What’s on your bookshelf? Reading is an essential occupation for any product manager who wants to keep learning and developing their skills and stay current. As Fran Lebowitz famously said, “think before you speak, read before you think”.
Although it’s a relatively young profession, product management has already spawned some pretty classic reference works. So here’s a (by no means exhaustive) list of product management books that you should read this year.
Inspired, by Marty Cagan. First published in 2008 and now in its second edition, it’s probably the one book that every product manager has looked through. It covers everything from the basic how-to stuff through to product organisation structure and staffing. It’s also full of Marty’s own personal stories and has profiles of some outstanding product managers and technology-powered product companies.
Empowered, by Marty Cagan and Chris Jones. In the follow-up to Inspired, the authors examine what it means to be an empowered product team, the creation of a product vision and strategy and more besides.
The Lean Startup, by Eric Ries. The book behind the lean startup movement – the original guide to innovating, iterating, and making better and faster decisions.
Continuous Discovery Habits, by Teresa Torres. We reference this book a lot on the Mind the Product blog. Maybe it’s because so many product people still struggle to make discovery a continuous practice?
Outcomes over Output, by Josh Seiden. Subtitled “Why customer behavior is the key metric for business success”, Josh Seiden’s book shows you how outcomes rather than output creates focus. It’s a short one – designed to be read in an hour or so – so there’s a lot of substance and little filler.
Product Management in Practice by Matt LeMay. Now in its second edition and updated for hybrid and remote working. Matt – a long-time contributor to Mind the Product – provides lots of real-world guidance for current and aspiring product managers in this book.
My Product Management Toolkit, by Marc Abraham. Marc’s book is a practical guide to developing both digital and physical products, with strategies for determining what customers want and effective methods to iterate on a product or feature.
Just Enough Research, by Erika Hall. Still cited by product leaders as one of their regular go-tos, this book was first published about 10 years ago. It’s a guidebook of trusted research methods you can implement right away, no matter what the size of the team or budget you have to work with.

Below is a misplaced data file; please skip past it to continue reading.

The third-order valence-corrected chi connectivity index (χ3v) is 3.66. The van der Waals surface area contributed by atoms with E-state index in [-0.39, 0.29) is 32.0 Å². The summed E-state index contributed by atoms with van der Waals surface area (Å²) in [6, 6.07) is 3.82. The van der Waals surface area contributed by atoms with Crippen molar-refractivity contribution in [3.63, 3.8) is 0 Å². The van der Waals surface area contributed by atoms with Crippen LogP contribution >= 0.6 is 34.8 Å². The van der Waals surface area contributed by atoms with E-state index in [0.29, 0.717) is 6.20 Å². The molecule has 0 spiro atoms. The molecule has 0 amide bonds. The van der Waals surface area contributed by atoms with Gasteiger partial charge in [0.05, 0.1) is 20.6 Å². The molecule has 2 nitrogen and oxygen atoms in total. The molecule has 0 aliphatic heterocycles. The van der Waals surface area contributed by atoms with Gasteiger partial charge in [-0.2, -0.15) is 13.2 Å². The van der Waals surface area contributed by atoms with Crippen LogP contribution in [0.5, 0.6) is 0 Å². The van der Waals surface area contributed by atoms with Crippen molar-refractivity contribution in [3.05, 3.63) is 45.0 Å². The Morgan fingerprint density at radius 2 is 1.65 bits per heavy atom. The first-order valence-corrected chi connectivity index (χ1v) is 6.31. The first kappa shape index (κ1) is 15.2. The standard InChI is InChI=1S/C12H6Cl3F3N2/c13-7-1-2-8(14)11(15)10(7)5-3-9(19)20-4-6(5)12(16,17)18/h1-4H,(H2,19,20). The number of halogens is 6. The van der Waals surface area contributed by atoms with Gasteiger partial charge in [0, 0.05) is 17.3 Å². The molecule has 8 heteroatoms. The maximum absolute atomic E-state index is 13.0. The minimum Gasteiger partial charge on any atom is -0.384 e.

Escaping the Build Trap, by Melissa Perri. Melissa Perri’s book looks at why businesses ship features rather than cultivating the value those features represent, and at how to create a product culture that produces value and focuses on outcomes.
Hooked, by Nir Eyal. Subtitled “How to Build Habit-Forming Products”. Nir Eyal’s expertise is in product design, behavioural science and behavioural engineering. His book explores how to build habit forming behaviour in users through a trigger, action and reward.
Obviously Awesome, by April Dunford. Subtitled “how to nail product positioning so that customers get it, buy it, love it”. April Dunford’s book offers a step by step process for a startup to follow to position their product, service or company.
Product management books for leaders and people managers
Strong Product People, by Petra Wille. Petra’s book is packed with actionable advice for product leaders who want to make sure their teams are competent, empowered, and inspired.
The Making of a Manager by Julie Zhuo. This book can be a great help to first-time people managers. A one-time VP of Product Design at Facebook, Julie was first asked to lead a team when she was just 25 and had barely any experience being managed, let alone managing others. Her experiences led her to write this book.
The Fearless Organization, by Amy Edmondson. This book, by Harvard Business School professor Amy Edmondson, examines psychological safety. It shows that companies can only make real progress when employees feel free to discuss their plans and ideas and dare to express their concerns openly.
Hiring Product Managers by Kate Leto. In this book Kate talks us through the importance of emotional intelligence, the concept of Product EQ and how to use a range of tools to build an emotionally intelligent team.
Any books we’ve missed? Anything else you’ve read that has made a big impact on the way you think about your product or the way you work? Please let us know!
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